Supreme Court of the United States Patent-Eligible Subject Matter

The United States Supreme Court is the highest court of the United States and is charged with interpreting federal law, including the United States Constitution. The Court's docket is largely discretionary... more +
The United States Supreme Court is the highest court of the United States and is charged with interpreting federal law, including the United States Constitution. The Court's docket is largely discretionary with only a limited number of cases granted review each term.  The Court is comprised of one chief justice and eight associate justices, who are nominated by the President and confirmed by the Senate to hold lifetime positions. less -
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A Sea Change after Alice: Recent Court Decisions Show Patents Are Vulnerable under Section 101 Attack

Since 2010, the Supreme Court has issued four decisions on patent-eligible subject matter under 35 U.S.C. § 101. In the most recent decision, Alice Corp. v. CLS Bank, the Court continued the restrictive approach set forth in...more

Business Litigation Report -- September 2014

In This Issue: - Main Article: ..The Supreme Court Revisits Patent Eligible Subject Matter in Alice v. CLS Bank - Practice Area Notes: ..International Arbitration Update ..Trial Practice...more

Guest Post: Myriad -- A Direct and Unexceptional Approach

Is there a chain of reasoning that leads to the outcome in Myriad more shortly and directly than that outlined by Justice Thomas and without invoking judicial exceptions? It is strongly arguable that this is indeed the case...more

The Supreme Court Revisits Patent Eligible Subject Matter in Alice v. CLS Bank

The Supreme Court recently addressed the question of patent eligibility under Section 101 of the Patent Act, holding a software patent in the financial services industry invalid for failing to meet the minimum requirements of...more

Alice in Wonderland: The Ongoing Impact of Alice Corp. v. CLS Bank Int’l on Computer-Implemented Inventions

On June 19, 2014, the U.S. Supreme Court issued a unanimous decision in Alice Corp. v. CLS Bank Int’l (Alice)[i]. In Alice, the Court held that several patents that pertained to a computerized platform for eliminating risk...more

Patent Eligibility of Software

Last year, a deeply divided set of opinions in an en banc Federal Circuit decision left doubt as to whether software programs would remain eligible for patent protection. Recently, the U.S. Supreme Court brought closure by...more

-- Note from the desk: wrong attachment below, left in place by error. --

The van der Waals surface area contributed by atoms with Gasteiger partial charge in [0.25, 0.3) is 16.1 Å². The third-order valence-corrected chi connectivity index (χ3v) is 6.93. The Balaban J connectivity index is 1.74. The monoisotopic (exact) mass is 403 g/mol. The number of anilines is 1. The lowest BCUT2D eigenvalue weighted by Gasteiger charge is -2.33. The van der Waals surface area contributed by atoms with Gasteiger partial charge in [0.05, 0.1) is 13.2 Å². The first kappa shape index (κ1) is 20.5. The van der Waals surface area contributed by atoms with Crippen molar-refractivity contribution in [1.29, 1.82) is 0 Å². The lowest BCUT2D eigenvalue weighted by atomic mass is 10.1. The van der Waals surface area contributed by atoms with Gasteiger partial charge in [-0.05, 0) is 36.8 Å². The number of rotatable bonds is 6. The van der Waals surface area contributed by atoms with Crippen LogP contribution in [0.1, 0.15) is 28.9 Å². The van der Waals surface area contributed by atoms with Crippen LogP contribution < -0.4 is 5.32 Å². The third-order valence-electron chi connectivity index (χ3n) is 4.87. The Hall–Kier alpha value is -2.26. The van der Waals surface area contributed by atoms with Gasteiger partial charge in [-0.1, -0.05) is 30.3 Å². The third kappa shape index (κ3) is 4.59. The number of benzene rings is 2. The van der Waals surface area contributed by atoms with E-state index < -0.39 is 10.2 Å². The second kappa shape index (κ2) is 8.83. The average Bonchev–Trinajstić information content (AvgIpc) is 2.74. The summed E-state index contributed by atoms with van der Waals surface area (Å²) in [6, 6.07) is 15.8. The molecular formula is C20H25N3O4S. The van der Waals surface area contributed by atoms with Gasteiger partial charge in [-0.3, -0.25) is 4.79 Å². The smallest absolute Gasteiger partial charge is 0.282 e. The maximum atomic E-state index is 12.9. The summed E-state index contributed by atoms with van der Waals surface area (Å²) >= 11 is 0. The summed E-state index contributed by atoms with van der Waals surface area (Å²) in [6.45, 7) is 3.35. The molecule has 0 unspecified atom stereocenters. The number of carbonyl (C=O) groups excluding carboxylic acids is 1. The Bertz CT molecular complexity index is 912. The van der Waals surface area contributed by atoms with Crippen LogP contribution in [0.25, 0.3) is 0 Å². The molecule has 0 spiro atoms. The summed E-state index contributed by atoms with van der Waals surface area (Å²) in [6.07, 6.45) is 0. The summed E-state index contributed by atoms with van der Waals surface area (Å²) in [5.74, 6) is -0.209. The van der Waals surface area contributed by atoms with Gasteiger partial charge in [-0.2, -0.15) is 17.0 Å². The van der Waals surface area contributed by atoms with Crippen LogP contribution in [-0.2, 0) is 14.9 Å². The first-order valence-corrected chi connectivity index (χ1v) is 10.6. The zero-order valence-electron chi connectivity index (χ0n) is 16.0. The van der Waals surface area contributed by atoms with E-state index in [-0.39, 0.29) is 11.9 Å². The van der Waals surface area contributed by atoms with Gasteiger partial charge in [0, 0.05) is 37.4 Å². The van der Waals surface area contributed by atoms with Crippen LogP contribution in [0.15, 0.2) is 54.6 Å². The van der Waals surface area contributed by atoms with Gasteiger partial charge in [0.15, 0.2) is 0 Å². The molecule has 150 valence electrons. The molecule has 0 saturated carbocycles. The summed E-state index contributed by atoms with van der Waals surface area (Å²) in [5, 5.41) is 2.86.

What are the Implications of Alice v. CLS? [Video]

While the Supreme Court’s ruling in Alice v. CLS Bank does not mean that software is ineligible for patent protection, the decision leaves many questions on patent eligibility unanswered. In the second video of a two-part...more

Alice in Wonderland: Are Software Inventions Still Patentable in View of the Supreme Court’s Ruling?

The Supreme Court’s decision in Alice Corp. Pty. Ltd. vs. CLS Bank Int’l, 134 S. Ct. 2347 (decided June 19, 2014) (“Alice”) is an important decision that will have an impact on software and computer-related inventions. In...more

Post-Alice Federal Circuit Finds Software-Related Patent Not Patent Eligible; Tips on Business Method Patents in New Landscape

In its first precedential decision regarding a business-related invention since the Supreme Court's 2014 Alice v. CLS Bank decision, the Federal Circuit held claims invalid for lack of patent eligibility under Section 101 of...more

Are the Supreme Court’s exceptions to patentability mandated by the Constitution, or are they just “statutory stare decisis”?

There has been significant commentary, both before and after the Supreme Court’s decision in Alice, that the various judicially created exceptions to patentability under 35 USC § 101 are not only sound, but are also...more

Patent Protection for Isolated Genetic Sequences Upheld in Australia

Last year in AMP v Myriad Genetics, the U.S. Supreme Court concluded that isolated, naturally occuring DNA are not patent eligible, which caused considerable consternation in the biotech community. However, this does not...more

How to Correctly Apply the Alice Examination Guidance